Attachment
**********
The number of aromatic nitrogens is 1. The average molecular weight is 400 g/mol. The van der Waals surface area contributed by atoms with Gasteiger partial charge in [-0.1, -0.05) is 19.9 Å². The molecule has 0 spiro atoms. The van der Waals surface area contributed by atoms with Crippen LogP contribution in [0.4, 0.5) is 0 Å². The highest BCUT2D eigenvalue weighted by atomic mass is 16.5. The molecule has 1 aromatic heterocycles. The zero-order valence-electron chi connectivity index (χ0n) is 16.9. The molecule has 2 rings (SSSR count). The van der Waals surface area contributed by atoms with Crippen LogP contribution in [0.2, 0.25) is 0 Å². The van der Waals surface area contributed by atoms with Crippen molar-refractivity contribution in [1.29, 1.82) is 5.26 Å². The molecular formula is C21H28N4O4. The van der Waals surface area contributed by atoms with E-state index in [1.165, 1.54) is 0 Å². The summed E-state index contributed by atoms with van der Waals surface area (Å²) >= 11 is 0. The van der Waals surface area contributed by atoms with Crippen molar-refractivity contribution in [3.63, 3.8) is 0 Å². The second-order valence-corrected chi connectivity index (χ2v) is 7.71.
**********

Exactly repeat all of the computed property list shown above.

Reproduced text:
The number of aromatic nitrogens is 1. The average molecular weight is 400 g/mol. The van der Waals surface area contributed by atoms with Gasteiger partial charge in [-0.1, -0.05) is 19.9 Å². The molecule has 0 spiro atoms. The van der Waals surface area contributed by atoms with Crippen LogP contribution in [0.4, 0.5) is 0 Å². The highest BCUT2D eigenvalue weighted by atomic mass is 16.5. The molecule has 1 aromatic heterocycles. The zero-order valence-electron chi connectivity index (χ0n) is 16.9. The molecule has 2 rings (SSSR count). The van der Waals surface area contributed by atoms with Crippen LogP contribution in [0.2, 0.25) is 0 Å². The van der Waals surface area contributed by atoms with Crippen molar-refractivity contribution in [1.29, 1.82) is 5.26 Å². The molecular formula is C21H28N4O4. The van der Waals surface area contributed by atoms with E-state index in [1.165, 1.54) is 0 Å². The summed E-state index contributed by atoms with van der Waals surface area (Å²) >= 11 is 0. The van der Waals surface area contributed by atoms with Crippen molar-refractivity contribution in [3.63, 3.8) is 0 Å². The second-order valence-corrected chi connectivity index (χ2v) is 7.71.